Windows Insider is an open software testing program run by Microsoft offering pre-release builds of Windows 10 with new features (and bugs). Testers get to be on the bleeding edge, and Microsoft gets bug reports. It's a win-win situation for the most part and quite similar to beta programs run by Google and Samsung. A new build came out this week— version 18995 — and it brings to the table multiple Android-related goodies for Samsung owners. Insiders now have the Link to Windows feature on more devices, a screen mirroring feature called Phone screen, and a new paint job for the Your Phone desktop app.
The Link to Windows feature, which creates a seamless connection between a phone and PC, is now compatible with five more Galaxy devices: S10, S10+, S10e, S10 5G, and Fold. Previously, it was exclusive to the Galaxy Note 10.
For the Link to Windows feature to work, you'll need two apps: Microsoft's Your Phone desktop app and the Your Phone Companion - Link to Windows app from the Play Store. Once the setup is complete, you can view and copy your phone's recent photos, read and write text messages, and view and clear notifications all from your PC.
With the Phone screen mirroring feature, you are now able to interact with your Android apps using a keyboard and mouse or the touch screen of your PC. As expected, multi-touch gestures will all work, such as pinch to zoom, rotate, and swipe. If this sounds familiar to Samsung Flow, it is. Samsung Flow, however, has been very buggy for me on my Galaxy S10+ and HP Spectre x360 Windows laptop. Animations are laggy, gestures and swipes don't work all the time, and I just can't bring up the keyboard in my Samsung Messages app. With Microsoft and Samsung collaborating closely these days, I'm hoping for Samsung Flow and Your Phone to become integrated into one app that is both performant and reliable.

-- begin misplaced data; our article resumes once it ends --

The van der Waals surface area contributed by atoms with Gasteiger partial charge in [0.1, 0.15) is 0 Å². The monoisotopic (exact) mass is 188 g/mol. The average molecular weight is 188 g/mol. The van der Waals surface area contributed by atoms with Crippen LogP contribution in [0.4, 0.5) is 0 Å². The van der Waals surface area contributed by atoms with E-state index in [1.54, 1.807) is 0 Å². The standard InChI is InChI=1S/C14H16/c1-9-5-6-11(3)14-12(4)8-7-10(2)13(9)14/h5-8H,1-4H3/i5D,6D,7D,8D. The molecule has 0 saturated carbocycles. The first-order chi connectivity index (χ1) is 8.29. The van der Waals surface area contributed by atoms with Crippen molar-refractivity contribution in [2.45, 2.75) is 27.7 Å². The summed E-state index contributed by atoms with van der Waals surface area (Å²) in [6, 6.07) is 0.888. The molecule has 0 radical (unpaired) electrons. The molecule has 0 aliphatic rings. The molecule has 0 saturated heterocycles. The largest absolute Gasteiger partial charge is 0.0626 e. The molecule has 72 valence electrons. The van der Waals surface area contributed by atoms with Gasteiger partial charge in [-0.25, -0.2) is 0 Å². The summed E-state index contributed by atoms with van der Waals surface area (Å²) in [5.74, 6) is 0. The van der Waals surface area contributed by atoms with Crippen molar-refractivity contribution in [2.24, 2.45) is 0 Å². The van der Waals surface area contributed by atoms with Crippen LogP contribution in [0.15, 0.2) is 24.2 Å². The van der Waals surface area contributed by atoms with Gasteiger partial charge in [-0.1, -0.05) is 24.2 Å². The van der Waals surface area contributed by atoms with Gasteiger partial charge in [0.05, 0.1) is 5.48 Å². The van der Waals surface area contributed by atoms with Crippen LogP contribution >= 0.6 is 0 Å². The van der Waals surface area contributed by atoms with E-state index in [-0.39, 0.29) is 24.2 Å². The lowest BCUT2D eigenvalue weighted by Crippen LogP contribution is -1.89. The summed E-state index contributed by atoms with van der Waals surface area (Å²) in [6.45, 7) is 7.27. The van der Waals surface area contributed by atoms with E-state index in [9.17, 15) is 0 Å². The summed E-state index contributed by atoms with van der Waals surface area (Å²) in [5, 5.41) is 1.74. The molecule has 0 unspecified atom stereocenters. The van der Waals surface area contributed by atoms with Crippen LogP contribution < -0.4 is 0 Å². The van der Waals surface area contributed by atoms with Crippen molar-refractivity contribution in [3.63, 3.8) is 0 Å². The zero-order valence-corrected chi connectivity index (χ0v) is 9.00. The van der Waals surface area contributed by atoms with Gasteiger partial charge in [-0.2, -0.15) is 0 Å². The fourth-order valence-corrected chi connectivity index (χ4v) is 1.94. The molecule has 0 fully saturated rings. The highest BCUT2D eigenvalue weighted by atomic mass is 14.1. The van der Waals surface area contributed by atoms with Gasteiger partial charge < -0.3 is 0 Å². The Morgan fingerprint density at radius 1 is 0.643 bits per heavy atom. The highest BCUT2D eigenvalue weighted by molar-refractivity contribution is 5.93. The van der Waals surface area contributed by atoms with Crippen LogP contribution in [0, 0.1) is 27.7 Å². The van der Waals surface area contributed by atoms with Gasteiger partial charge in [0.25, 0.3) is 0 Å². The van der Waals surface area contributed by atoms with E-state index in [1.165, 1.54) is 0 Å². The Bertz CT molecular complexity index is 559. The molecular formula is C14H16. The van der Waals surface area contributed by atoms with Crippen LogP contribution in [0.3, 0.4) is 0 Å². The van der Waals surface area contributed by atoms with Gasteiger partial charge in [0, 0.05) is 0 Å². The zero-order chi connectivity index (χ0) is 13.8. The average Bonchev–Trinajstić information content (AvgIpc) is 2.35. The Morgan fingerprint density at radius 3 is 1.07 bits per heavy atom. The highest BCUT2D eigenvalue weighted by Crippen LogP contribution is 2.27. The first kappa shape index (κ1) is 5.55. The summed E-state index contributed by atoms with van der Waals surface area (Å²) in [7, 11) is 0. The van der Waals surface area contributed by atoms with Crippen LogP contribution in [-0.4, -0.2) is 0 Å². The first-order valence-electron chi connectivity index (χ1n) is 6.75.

The final new addition is cosmetic and has to do with how the phone icon looks inside the Your Phone desktop app. Instead of showing just a generic phone image with the phone model name below it, the new icon will display your phone's home screen wallpaper and show a battery level indicator next to it.
Microsoft says these features are gradually rolling out to Windows 10 Insiders across select global markets, and it may take a few days before the changes become apparent. Regular Windows 10 users can expect these features to come out sometime in 2020. Can't wait that long? Then go ahead and sign up to become a Windows Insider. The obvious downside is that Insider builds can be quite buggy, and you may have to reformat your system to get back to a stable version. But that comes with the territory.